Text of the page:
In The Know: KIDS COUNT 2021: Oklahoma in bottom 10 for child well-being | State prison staffing shortages | More

In The KnowIn The Know is your daily briefing on Oklahoma policy-related news. Inclusion of a story does not necessarily mean endorsement by the Oklahoma Policy Institute. Some stories included here are behind paywall or require subscription. OK Policy encourages the support of Oklahoma’s state and local media, which are vital to an informed citizenry. Subscribe to In The Know and see past editions.

New from OK Policy

KIDSCOUNT 2021: Smart policy decisions can help improve Oklahoma’s dismal child well-being outcomes: Oklahoma children need housing, food, health care, educational opportunities, and stable, nurturing environments to succeed. These essentials, however, are out of reach for many Oklahomans as the result of poverty, structural racism, and other barriers. Oklahoma’s disparities for child well-being were evidenced by Oklahoma’s low overall rank (42nd) in the 2021 KIDS COUNT Data Book, released on Monday. [Gabrielle Jacobi / OK Policy] | [News Release]  

Reducing Oklahoma’s excessive reliance on incarceration (Capitol Update): Underfunding its corrections system brought prison riots and landed Oklahoma in federal court in the 1970s. The same could happen again. In a press release last Friday, Rep. Humphrey said an officer shortage leaves prison staff and the inmates themselves unsafe. [Steve Lewis / Capitol Update]

Oklahoma News

More than 113,000 Oklahomans approved for health coverage through Medicaid expansion: More than 113,000 Oklahomans will have health coverage starting next month through Medicaid expansion. Of those, 17,591 are people who had never applied before, according to the Oklahoma Health Care Authority. The rest — 95,829 — are people whose recent applications were reprocessed or those who were transitioned into SoonerCare from more limited benefit programs. [The Oklahoman] OK Policy and the CoverOK Coalition held a webinar Connecting to Health Care: The Ins and Outs of Enrolling for Medicaid Expansion to help explain how Oklahomans can apply for health care coverage through Medicaid expansion.

  • Newly eligible Oklahomans continue to sign up for SoonerCare [News 9]

As state prison staffing shortage persists, advocates fear violence: Oklahoma is facing a significant shortage of corrections officers, an ongoing problem advocates warn is causing widespread burnout among existing workers and is putting everyone who lives and works in state prisons at risk. The corrections department spent $19.4 million on overtime pay in fiscal year 2020, up 46% from fiscal year 2017. As of June 17, the agency had funding to fill 314 vacant correctional officer positions. [Oklahoma Watch]

  • Oklahoma prisons facing employee shortage; lawmaker calls for state of emergency [News On 6]

Oklahoma ranks second nationally in elementary reading expectations: A new reports shows Oklahoma is making significant strides in setting high expectations for student academic proficiency, rising to second in the nation in expectations for elementary-level reading. In a state-by state comparison, the National Assessment of Educational Progress (NAEP), also known as the Nation’s Report Card, ranked Oklahoma second in the country in expectations for fourth-grade reading and seventh for eighth-grade reading for 2019. [Fox 24] [Mapping State Proficiency Standards Onto the NAEP Scales]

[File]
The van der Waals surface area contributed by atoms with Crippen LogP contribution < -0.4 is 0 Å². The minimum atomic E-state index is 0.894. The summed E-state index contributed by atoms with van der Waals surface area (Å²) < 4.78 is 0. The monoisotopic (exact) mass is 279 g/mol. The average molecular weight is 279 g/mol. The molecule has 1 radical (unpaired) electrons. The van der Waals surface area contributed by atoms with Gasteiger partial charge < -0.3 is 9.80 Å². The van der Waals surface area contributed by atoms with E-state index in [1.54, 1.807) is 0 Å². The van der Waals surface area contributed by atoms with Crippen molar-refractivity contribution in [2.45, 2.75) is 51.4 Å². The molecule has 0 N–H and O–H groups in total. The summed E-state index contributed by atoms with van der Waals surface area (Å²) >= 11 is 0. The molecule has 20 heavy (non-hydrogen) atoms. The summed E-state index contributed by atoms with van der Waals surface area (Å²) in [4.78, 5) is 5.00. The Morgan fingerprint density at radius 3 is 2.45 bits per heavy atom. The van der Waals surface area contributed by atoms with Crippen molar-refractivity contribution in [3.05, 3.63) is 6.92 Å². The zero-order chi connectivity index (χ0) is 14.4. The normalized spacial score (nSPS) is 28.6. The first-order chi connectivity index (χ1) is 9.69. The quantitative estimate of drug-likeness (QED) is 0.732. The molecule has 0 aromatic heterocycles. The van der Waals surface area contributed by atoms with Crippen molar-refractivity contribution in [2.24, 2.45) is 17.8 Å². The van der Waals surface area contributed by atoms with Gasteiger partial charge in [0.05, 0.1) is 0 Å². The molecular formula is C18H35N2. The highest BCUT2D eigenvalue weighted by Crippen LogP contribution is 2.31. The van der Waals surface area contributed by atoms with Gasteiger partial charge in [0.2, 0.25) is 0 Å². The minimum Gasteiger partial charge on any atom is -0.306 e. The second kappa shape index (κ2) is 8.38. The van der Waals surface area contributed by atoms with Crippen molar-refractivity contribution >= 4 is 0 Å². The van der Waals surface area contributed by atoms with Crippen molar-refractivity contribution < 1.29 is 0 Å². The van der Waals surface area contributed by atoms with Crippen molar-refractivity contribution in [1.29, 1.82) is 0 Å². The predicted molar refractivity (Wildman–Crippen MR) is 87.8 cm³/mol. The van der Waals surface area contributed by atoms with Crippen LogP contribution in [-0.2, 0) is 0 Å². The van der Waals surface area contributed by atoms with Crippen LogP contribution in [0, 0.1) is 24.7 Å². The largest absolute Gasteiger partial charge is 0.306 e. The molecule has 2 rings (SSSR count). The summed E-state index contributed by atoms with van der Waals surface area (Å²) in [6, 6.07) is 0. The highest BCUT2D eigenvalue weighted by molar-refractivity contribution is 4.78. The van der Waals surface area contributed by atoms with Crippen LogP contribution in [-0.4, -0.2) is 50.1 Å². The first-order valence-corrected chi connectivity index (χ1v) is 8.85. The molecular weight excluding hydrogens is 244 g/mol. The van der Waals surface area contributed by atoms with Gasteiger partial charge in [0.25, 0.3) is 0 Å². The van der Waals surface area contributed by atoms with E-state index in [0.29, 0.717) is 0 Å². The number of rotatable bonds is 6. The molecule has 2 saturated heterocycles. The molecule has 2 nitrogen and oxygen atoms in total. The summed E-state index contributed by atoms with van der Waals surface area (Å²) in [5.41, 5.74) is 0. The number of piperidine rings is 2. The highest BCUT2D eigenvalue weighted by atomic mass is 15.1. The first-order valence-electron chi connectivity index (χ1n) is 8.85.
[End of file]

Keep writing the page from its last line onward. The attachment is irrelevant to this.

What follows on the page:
Oklahoma spent $31M on private school vouchers while collecting almost no data. That’s about to change: For more than a decade, Oklahoma taxpayers have subsidized private school tuition for students whose disabilities made learning in public school difficult. And, until recently, the state failed to collect even the most basic information on those students’ disabilities, gender, race, grade and their families’ income. That is changing. The state Education Department recently started gathering and posting more information about those students to comply with a 2019 law. [Oklahoma Watch]

Health News

Oklahoma ranks last in U.S. in sequencing variants of concern as health officials warn of infectious strain: As federal health officials warn that the highly contagious delta variant is likely to become the dominant strain in the United States within weeks, Oklahoma ranks last in the country in tracking COVID-19 variants of concern. The state, said Oklahoma State Medical Association president Dr. Mary Clarke, has sequenced just 0.18 percent of all positive tests. That puts Oklahoma 50th in the nation in detecting such virus strains. [Tulsa World]

Over 75,000 missing COVID-19 vaccination records added to Oklahoma’s totals: Tens of thousands of previously missing COVID-19 vaccine administration records were added to Oklahoma’s totals this week, bringing the state’s total doses administered over 3.1 million on Wednesday. Oklahoma saw its total doses administered jump up by over 21,000 on Tuesday and almost 75,000 on Wednesday, which the state Health Department said is attributed to the missing records being added, as well as the state’s recent, ongoing COVID-19 vaccinations. [The Oklahoman]

  • Vaccine update: 9 charts that show how Oklahoma is handling the spread of COVID-19 [Tulsa World]
  • Why COVID vaccine technology gives an Oklahoma mother hope for a shot to prevent CMV [The Oklahoman]